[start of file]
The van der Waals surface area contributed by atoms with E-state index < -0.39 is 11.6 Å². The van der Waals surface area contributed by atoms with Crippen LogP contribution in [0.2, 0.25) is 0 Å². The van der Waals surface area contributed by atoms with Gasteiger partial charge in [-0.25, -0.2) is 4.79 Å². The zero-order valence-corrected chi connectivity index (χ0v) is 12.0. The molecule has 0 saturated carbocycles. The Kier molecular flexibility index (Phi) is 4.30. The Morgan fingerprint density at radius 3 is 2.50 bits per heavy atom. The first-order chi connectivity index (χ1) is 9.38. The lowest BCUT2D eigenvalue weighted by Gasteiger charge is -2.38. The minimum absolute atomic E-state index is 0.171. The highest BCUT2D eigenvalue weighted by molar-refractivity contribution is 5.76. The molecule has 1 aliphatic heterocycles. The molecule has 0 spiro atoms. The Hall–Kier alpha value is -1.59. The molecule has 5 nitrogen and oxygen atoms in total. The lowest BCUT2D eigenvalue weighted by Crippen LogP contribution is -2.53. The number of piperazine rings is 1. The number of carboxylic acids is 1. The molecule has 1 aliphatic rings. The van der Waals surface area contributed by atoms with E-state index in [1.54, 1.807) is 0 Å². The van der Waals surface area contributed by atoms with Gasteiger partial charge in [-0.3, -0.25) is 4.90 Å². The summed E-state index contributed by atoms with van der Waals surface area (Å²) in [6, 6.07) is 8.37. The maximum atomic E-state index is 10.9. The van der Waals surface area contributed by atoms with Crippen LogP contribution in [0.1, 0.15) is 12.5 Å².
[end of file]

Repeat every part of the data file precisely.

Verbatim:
The van der Waals surface area contributed by atoms with E-state index < -0.39 is 11.6 Å². The van der Waals surface area contributed by atoms with Crippen LogP contribution in [0.2, 0.25) is 0 Å². The van der Waals surface area contributed by atoms with Gasteiger partial charge in [-0.25, -0.2) is 4.79 Å². The zero-order valence-corrected chi connectivity index (χ0v) is 12.0. The molecule has 0 saturated carbocycles. The Kier molecular flexibility index (Phi) is 4.30. The Morgan fingerprint density at radius 3 is 2.50 bits per heavy atom. The first-order chi connectivity index (χ1) is 9.38. The lowest BCUT2D eigenvalue weighted by Gasteiger charge is -2.38. The minimum absolute atomic E-state index is 0.171. The highest BCUT2D eigenvalue weighted by molar-refractivity contribution is 5.76. The molecule has 1 aliphatic heterocycles. The molecule has 0 spiro atoms. The Hall–Kier alpha value is -1.59. The molecule has 5 nitrogen and oxygen atoms in total. The lowest BCUT2D eigenvalue weighted by Crippen LogP contribution is -2.53. The number of piperazine rings is 1. The number of carboxylic acids is 1. The molecule has 1 aliphatic rings. The van der Waals surface area contributed by atoms with E-state index in [1.54, 1.807) is 0 Å². The van der Waals surface area contributed by atoms with Gasteiger partial charge in [-0.3, -0.25) is 4.90 Å². The summed E-state index contributed by atoms with van der Waals surface area (Å²) in [6, 6.07) is 8.37. The maximum atomic E-state index is 10.9. The van der Waals surface area contributed by atoms with Crippen LogP contribution in [0.1, 0.15) is 12.5 Å².